Fortunately, the voice within me had guided me in the right direction. This new trail was an easy one to walk and the snow had started to subside. I could see the volcanic vents of Mount Asahi again, far behind me. I trudged along, slow and steady. As I reached the edge of the visible snowline, I saw the cable car station.

I had made it. A huge wave of relief washed over me and I began to laugh. I wish I had recorded that laugh, but I don’t think you need an introduction to it. You’ve probably experienced that laugh too, one time or the other in your life. It’s the laugh of victory, of you thanking yourself for sticking it through, of you celebrating your sheer good luck. It’s the laugh that says, “I can’t believe I made it!”

Back in the warmth of the cable car station, I bought myself a hot can of coffee from the vending machine (isn’t Japan amazing?). I dusted the snow off my Kim Jong-il jacket and warmed my cold and wet legs next to one of the radiators. I was alive. Before I took the cable car down, I took one last look at the beautiful Mount Asahi.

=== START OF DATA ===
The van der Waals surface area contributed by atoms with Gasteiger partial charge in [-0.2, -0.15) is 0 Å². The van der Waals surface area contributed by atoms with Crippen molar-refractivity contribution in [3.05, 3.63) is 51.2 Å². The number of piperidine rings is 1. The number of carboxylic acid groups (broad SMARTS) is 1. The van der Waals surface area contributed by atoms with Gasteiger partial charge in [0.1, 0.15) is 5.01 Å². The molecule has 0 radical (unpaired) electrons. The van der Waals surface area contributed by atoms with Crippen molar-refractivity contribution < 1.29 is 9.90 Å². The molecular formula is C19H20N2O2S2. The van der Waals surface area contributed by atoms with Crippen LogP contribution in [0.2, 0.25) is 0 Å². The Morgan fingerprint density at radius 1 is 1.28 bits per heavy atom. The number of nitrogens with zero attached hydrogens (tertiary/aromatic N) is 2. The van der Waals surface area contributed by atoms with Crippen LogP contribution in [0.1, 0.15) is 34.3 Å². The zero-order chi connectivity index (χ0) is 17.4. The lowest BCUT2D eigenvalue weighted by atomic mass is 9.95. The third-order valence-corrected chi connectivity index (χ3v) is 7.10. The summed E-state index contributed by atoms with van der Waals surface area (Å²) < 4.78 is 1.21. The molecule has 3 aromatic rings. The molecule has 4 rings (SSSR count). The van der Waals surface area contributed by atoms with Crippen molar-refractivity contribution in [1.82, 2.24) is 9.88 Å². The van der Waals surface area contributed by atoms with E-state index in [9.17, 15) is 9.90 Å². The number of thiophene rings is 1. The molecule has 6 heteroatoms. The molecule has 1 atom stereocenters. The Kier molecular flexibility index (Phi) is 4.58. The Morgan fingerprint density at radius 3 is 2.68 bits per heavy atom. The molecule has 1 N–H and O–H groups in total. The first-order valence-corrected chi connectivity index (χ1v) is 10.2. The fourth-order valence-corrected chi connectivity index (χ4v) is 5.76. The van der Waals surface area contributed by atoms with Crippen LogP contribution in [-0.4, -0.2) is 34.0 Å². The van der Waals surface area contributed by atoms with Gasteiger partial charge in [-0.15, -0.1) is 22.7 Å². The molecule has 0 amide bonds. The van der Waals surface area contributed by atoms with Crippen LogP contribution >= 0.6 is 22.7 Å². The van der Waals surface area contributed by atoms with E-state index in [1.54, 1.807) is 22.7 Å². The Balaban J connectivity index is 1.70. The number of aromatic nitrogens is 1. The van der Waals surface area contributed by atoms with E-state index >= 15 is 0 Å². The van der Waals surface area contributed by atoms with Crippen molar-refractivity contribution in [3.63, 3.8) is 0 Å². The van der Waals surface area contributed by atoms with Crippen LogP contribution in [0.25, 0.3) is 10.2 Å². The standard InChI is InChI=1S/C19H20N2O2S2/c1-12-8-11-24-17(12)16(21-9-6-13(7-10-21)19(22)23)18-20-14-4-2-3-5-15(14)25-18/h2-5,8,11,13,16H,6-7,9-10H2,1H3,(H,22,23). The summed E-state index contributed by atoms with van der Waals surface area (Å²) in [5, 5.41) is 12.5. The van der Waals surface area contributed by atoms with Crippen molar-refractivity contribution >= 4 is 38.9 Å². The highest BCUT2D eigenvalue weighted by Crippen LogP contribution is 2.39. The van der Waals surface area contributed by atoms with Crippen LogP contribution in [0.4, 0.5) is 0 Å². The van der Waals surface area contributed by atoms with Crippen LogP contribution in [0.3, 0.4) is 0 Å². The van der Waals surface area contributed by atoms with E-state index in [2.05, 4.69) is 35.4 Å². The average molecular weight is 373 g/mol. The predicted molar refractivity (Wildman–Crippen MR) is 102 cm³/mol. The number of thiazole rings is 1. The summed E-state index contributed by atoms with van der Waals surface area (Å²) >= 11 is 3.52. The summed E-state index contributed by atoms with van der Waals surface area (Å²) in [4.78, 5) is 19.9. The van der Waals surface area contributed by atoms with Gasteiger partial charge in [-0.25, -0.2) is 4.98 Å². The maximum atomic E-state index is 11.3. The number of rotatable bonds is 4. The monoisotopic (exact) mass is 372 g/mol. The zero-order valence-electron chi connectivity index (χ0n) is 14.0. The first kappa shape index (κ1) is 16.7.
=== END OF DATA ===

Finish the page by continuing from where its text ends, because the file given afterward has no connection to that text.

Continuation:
Clouds of endless steam rose from within its heart, into the endless grey sky above.

 

 

Happy Ranajay after surviving Mount Asahi (Asahidake)
I hope you enjoyed my story of surviving an unexpected encounter on the slopes of Mount Asahi. I don’t know how I managed to walk away without a single scratch that day; maybe it was the spirit of the mountain looking out for me, maybe it was the voice within that guided me to safety, maybe it was just dumb luck; but I do know never to try anything like that again. And neither should you! It was incredibly stupid and I’m lucky to be alive.

If you’re interested in hiking, here’s a great article I found on REI’s website with regards to snowshoeing – Do I Have to Stay on the Trail While Snowshoeing?

Do leave a comment below if you enjoyed this story and share it on social media. If you would like to read more stories like this one, subscribe to my newsletter. If you would like to share your own travel story on Ranajay On The Road, where you thought you were a goner, you can leave a comment below and I’ll find a way to contact you. 

I’ll make a follow-up post to this one detailing what not to do when hiking in Mount Asahi. Until then, I’ll leave you with this beautiful song from Skyrim. It’s called Sky Above, Voice Within.